Collard Greens

Juanita's Collard Greens

1 case of collard greens
1 1/2 tablespoons garlic salt
1 1/2 tablespoons granulated garlic
2 teaspoons black pepper
1 1/2 teaspoons red pepper seeds
2 pounds of bacon
3 cups chopped onion

Pick over the greens to make sure the leaves are nice and fresh. Cut excess stems off and roll up several leaves together and cut through the rolls making narrow strips. Repeat until all the greens are cut. Soak the greens in cold water and wash and rinse them until the bottom of the sink is free of dirt and grit. This may require as many as four rinses. There is nothing worse then biting into a plate of gritty greens.

While the greens are draining, cut the bacon into small pieces and fry in a skillet until nice and crispy. Remove the bacon from the skillet and add the 4 cups of chopped onions to the bacon fat and sauté the onions until they become transparent.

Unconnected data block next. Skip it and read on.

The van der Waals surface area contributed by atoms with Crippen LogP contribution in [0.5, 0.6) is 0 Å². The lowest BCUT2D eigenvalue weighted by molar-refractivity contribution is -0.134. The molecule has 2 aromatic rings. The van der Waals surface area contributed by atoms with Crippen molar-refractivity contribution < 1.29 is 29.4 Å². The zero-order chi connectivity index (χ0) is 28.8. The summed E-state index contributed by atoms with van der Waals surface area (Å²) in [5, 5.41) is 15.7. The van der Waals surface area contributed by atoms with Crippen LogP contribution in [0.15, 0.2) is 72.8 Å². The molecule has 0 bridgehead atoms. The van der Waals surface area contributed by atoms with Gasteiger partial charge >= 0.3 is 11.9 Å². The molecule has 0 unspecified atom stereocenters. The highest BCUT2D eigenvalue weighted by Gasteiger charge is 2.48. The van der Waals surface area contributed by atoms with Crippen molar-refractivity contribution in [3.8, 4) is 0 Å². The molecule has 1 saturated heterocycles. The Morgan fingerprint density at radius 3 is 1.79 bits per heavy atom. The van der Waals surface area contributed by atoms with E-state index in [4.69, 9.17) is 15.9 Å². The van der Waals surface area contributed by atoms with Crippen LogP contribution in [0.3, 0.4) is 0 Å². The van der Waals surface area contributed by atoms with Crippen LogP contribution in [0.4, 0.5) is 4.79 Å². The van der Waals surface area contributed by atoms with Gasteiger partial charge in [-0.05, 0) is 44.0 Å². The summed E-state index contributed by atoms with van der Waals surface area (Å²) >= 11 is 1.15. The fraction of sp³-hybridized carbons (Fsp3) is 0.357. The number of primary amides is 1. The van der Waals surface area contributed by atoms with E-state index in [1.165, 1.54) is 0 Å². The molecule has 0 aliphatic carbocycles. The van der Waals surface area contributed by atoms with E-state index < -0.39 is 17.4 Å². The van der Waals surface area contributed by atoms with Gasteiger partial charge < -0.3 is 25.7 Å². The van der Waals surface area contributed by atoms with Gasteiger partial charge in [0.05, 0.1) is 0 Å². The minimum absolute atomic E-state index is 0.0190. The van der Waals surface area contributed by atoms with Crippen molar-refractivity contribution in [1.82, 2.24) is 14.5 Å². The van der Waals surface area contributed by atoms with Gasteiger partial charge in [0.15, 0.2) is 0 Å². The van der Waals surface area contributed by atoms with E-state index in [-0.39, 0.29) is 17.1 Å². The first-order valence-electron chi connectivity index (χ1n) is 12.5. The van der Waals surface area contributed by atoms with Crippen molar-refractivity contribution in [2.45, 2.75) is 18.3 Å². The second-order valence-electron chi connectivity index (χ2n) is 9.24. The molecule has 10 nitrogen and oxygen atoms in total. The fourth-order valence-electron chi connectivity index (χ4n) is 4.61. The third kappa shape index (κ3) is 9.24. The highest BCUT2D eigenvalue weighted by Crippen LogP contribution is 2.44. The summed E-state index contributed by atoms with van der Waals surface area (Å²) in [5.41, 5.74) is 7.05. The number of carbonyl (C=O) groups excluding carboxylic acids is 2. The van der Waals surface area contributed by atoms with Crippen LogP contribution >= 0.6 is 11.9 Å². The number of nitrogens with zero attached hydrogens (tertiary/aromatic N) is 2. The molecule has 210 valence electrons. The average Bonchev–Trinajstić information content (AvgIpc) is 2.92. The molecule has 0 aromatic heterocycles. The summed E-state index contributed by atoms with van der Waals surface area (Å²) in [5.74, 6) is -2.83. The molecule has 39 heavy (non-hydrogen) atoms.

Place the greens in a large kettle, add the seasonings, bacon and sautéed onions. Add a quart of water to start. Cook over a medium heat covered. Make sure to check often to make sure the water does not cook out. Add just enough water to keep from scorching the greens. If the greens are all under water that is way too much water. You need to take half of that amount out. We don’t want to have to drain the liquid off the greens, because then you are losing the entire flavor. You want the water to cook down and not be thrown out. Fresh collards take some time to cook, maybe as long as two hours or so, depending on the age of the greens. Some times sugar or baking soda can be added to sweeten them a little. I raise my own collards and I don’t harvest them until after a killing frost. That makes them nice and tender, and helps to sweeten them. At the restaurant, I would mix cabbage with the collards and that was a favorite with my family and dinner guests.

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